I rode hard up the hill to the turnaround cone, and my most vivid memory from the ride is seeing Mindy directing the bikes around the cone since she was volunteering. She asked me how I was doing, and I said something like, “terrible, I think someone drowned.” Since she didn’t have a radio, the news hadn’t made its way to her yet – not that it needed to at that point.
I rounded the cone and screamed back down the hill I’d just climbed. I saw a few guys from my swim wave climbing up the other side, but by the time I got back to Robious Road I’d stopped seeing bikers coming in the other direction. As I headed east on Robious for several miles I saw no one, and I wondered if they’d let anyone else start the bike after my wave. By the time I got within a mile of the bike finish, however, I began to seek other bikers trickling out onto the course. Apparently, the swimmers behind my wave eventually walked back down to transition and began a time trial start.
I cruised down the hill towards the transition area and tried to get my heart rate under control for the run. I finally glanced at my GPS and saw that I’d averaged just under 22 mph for the ride, which was very good considering the hills. My time of 51:54 was the fastest in my age group, and TrainingPeaks would later tell me that I set an all-time 20 minute heart rate record during my climb to the turnaround point. I guess I’d lost myself somewhere in my thoughts and pushed myself pretty hard even though I was feeling a bit numb.
T2: :51 (3/14/ AG)
I had a fast transition, but it was only good enough for third in my age group. As you can see from my pre-race picture above, my bike was racked off the beaten path against the outer fence, so that cost me a bit of time. As I entered and exited T2 there was some crowd support, but it was definitely muted when compared to prior years. As I headed out on the run, there were still a good amount of bikers waiting for their turn to take off in the time trial start.
Run: 23:46 (7:39 min/mile)
Mile 1 (8:27)
The Robious run is always slow. You’re on winding dirt/gravel trails for the first mile, and you have to watch your footing. There are also a few small hills thrown in, which keep you from getting going. I did check my pace as I was running, and was disappointed to see 8:27 for the first mile. In actuality, I’d probably been a bit further than a mile when my GPS tripped since it gets a little wonky on trails. The GPS only checks your location every few seconds, so when you’re winding around it doesn’t realize that you’ve gone quite as far as you have.
Mile 2 (7:29)
The second mile is basically an out and back in a nearby neighborhood, and the pavement finally allows you to open up a bit. The downside is that you’re running in direct sunlight, but the temperature wasn’t as bad as it’d been in years past. Still, the humidity was high, so there was some overheating going on. Clay was half-way out of the neighborhood when I was half-way in, and we exchanged nods as we passed. He was still blissfully ignorant of what had happened during the swim, and wouldn’t find out until he finished.
After I hit the turnaround cone I tried to accelerate a little bit more, but that was largely unsuccessful. My legs were pretty beat from the bike and my willpower was somewhat lacking as well.
Mile 3 (7:49)
The last mile was out of the neighborhood and back into the wooded trails, but there was a little running on pavement to another turnaround cone. As with most of the race, I was basically running alone, so there wasn’t anyone near me to push me. I did feel like I was pushing hard, but I don’t think I had the motivation to find that final gear. I wound through the trails some more and finally began to hear the noise coming from the finishing area. I came out of the woods one last time into the finishing chute to find a very muted crowd. I crossed the finish line in 1:16:29, which left me 2/14 in my age group. I’d missed first pace by 31 seconds, and as always seems to be the case, I got passed on the run.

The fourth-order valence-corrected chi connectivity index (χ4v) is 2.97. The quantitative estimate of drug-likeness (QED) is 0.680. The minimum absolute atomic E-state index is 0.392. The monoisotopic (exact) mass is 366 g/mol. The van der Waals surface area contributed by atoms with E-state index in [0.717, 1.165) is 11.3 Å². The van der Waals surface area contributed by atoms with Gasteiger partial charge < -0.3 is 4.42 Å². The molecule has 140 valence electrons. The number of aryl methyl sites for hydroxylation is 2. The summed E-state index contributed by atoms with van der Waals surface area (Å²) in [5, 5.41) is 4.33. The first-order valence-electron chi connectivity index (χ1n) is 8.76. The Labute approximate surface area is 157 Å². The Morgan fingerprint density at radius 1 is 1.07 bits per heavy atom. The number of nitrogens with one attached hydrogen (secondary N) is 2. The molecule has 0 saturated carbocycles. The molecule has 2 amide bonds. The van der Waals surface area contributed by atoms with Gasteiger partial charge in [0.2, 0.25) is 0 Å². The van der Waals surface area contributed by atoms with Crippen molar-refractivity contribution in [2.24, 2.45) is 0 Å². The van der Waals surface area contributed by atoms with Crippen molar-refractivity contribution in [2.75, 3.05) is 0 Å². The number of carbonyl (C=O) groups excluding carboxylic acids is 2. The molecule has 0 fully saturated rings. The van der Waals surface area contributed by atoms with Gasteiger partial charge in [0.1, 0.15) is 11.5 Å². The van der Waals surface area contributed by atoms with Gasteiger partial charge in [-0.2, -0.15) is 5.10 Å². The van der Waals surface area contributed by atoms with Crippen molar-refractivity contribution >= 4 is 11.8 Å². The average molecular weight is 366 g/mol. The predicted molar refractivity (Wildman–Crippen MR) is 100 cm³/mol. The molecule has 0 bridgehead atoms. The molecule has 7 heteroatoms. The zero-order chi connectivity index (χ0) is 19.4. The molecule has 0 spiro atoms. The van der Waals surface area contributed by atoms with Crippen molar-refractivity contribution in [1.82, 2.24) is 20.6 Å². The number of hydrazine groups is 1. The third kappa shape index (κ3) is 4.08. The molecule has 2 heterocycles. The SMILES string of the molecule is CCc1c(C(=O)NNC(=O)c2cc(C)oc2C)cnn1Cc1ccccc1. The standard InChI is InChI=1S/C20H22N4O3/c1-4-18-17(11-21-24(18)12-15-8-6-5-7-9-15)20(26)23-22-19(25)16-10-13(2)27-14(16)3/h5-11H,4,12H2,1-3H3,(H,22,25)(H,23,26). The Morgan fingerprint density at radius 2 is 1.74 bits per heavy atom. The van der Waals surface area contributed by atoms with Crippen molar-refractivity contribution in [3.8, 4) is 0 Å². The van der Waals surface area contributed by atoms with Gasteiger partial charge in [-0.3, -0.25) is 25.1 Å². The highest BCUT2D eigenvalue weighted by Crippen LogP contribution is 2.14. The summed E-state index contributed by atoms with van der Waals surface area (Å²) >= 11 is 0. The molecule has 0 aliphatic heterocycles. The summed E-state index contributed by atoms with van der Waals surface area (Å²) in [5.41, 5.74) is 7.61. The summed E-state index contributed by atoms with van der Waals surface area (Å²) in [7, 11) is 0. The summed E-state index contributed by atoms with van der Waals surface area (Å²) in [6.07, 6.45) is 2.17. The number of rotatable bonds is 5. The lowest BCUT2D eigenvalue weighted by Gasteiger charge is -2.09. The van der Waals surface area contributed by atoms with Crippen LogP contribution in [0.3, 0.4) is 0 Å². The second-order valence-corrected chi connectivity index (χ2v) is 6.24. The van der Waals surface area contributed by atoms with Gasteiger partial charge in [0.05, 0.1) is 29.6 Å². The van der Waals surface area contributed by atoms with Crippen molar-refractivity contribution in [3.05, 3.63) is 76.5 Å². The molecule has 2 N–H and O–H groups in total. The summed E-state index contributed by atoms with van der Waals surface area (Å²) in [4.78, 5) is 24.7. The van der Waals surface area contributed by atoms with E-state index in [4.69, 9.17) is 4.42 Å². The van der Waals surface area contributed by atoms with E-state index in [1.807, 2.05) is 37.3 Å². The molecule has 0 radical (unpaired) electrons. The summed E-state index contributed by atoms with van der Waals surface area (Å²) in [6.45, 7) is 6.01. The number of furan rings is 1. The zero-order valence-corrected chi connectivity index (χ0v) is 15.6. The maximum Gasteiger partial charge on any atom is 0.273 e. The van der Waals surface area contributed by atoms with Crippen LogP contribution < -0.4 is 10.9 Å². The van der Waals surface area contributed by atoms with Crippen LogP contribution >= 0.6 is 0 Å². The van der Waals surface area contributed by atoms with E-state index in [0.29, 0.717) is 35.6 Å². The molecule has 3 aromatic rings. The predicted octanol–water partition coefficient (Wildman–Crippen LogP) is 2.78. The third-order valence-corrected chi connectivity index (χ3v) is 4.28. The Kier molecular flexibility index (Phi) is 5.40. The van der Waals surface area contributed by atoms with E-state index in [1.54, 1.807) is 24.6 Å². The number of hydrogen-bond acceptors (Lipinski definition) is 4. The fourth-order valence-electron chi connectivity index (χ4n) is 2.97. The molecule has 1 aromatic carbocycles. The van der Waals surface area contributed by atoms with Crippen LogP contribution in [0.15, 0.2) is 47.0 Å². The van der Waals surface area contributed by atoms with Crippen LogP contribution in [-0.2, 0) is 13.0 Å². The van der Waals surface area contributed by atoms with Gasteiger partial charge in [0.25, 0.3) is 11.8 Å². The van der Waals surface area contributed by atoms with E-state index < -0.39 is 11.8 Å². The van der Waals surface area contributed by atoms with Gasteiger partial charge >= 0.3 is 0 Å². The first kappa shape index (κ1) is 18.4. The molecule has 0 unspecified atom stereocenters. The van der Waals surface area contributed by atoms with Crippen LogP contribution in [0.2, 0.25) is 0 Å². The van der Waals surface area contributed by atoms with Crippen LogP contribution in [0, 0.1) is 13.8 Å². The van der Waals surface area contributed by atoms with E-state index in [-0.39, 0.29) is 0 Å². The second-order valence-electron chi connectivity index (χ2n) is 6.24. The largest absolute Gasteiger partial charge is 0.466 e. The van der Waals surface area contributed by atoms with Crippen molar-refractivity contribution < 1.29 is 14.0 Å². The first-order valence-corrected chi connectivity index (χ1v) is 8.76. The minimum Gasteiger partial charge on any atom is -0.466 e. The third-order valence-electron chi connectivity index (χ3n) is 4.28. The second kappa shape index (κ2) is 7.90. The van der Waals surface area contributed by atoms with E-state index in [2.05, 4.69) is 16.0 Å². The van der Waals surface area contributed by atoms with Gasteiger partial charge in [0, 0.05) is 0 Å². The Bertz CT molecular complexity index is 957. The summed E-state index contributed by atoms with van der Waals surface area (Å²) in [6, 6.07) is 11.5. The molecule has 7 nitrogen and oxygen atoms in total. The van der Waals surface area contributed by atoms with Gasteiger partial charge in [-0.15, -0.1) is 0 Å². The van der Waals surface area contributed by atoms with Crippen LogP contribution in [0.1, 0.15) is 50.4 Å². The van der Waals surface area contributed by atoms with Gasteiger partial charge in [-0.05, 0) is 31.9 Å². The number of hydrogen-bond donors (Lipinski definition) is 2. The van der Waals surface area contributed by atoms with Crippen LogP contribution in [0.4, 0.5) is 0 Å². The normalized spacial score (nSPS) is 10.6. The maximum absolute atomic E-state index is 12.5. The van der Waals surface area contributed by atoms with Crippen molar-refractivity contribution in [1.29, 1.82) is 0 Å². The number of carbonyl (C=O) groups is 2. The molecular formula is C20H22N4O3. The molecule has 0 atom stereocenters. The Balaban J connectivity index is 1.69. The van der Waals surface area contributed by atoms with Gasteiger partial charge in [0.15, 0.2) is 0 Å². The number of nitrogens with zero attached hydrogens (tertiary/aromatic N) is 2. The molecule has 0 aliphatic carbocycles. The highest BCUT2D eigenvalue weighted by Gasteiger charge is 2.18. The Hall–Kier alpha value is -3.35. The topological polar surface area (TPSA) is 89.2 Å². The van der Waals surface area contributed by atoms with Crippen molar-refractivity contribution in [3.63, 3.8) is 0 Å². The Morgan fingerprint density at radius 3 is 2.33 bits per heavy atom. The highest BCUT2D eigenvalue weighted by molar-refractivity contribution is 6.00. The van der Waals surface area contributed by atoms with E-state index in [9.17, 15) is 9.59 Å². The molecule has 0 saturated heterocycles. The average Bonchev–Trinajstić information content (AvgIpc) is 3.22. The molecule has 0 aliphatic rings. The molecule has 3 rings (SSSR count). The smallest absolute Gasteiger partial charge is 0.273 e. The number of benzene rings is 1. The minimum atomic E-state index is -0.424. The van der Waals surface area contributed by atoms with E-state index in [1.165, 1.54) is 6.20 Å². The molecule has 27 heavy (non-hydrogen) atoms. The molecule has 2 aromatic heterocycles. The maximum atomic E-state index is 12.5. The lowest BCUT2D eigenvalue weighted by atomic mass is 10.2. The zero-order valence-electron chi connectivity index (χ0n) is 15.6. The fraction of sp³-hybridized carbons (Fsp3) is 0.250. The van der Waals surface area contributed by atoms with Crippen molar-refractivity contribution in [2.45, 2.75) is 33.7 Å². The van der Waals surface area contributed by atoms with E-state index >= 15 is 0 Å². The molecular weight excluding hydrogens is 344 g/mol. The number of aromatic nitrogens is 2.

After finishing, I learned that the rescue operation was still ongoing, and by that point, everyone knew what the outcome was going to be so there was a somber mood about the crowd. They cancelled the post-race awards, which was fine since no one really felt like celebrating anyways. Eventually, someone told me who it was that hadn’t made it out of the water, and it was someone that I’d met several times, but not someone that I knew well. I frequent the restaurant where he worked though, and his bike is hanging on the wall next to the bar. Its a sad reminder of a terrible day.
As the news stories began to come out after the race, I was disturbed and angered by the coverage. The journalists interviewed people who had nothing to do with the race, and who knew nothing about the incident itself. The interviews seemed to be designed to give misinformation about the river conditions, and one reporter even broadcast that the incident happened during an “obstacle course race.” Given the magnitude of the situation, the media could have done better – for the race and for the family.
Anyways, I could go way down the rabbit hole with my personal and professional feelings about what happened, but that wouldn’t really serve any purpose. Suffice it to say that the Richmond triathlon community came together in a great way after the race to try to help support the family of the deceased, and hopefully the family was able to find some solace in that effort.
Personally, I didn’t have a race on my calendar until the OBX Half-Iron triathlon in September, and I was glad that I didn’t have to focus on another race for a while. Sometimes we lose sight of just how easy it is for things to go wrong in this sport, and the Robious Landing Triathlon was a sober reminder of that fact. That was in addition to Bob Busher getting hit by a car on the bike course at the RTC Sprint Triathlon in April. You hear about bad things happening in other races, but you never really think they’ll happen to you or to those around you. Training and racing triathlons isn’t easy and it isn’t always fun, but we all do it because the positives far outweigh the negatives. Unfortunately, 2019 wasn’t off to a good start, and my rose colored glasses and been shattered for sure.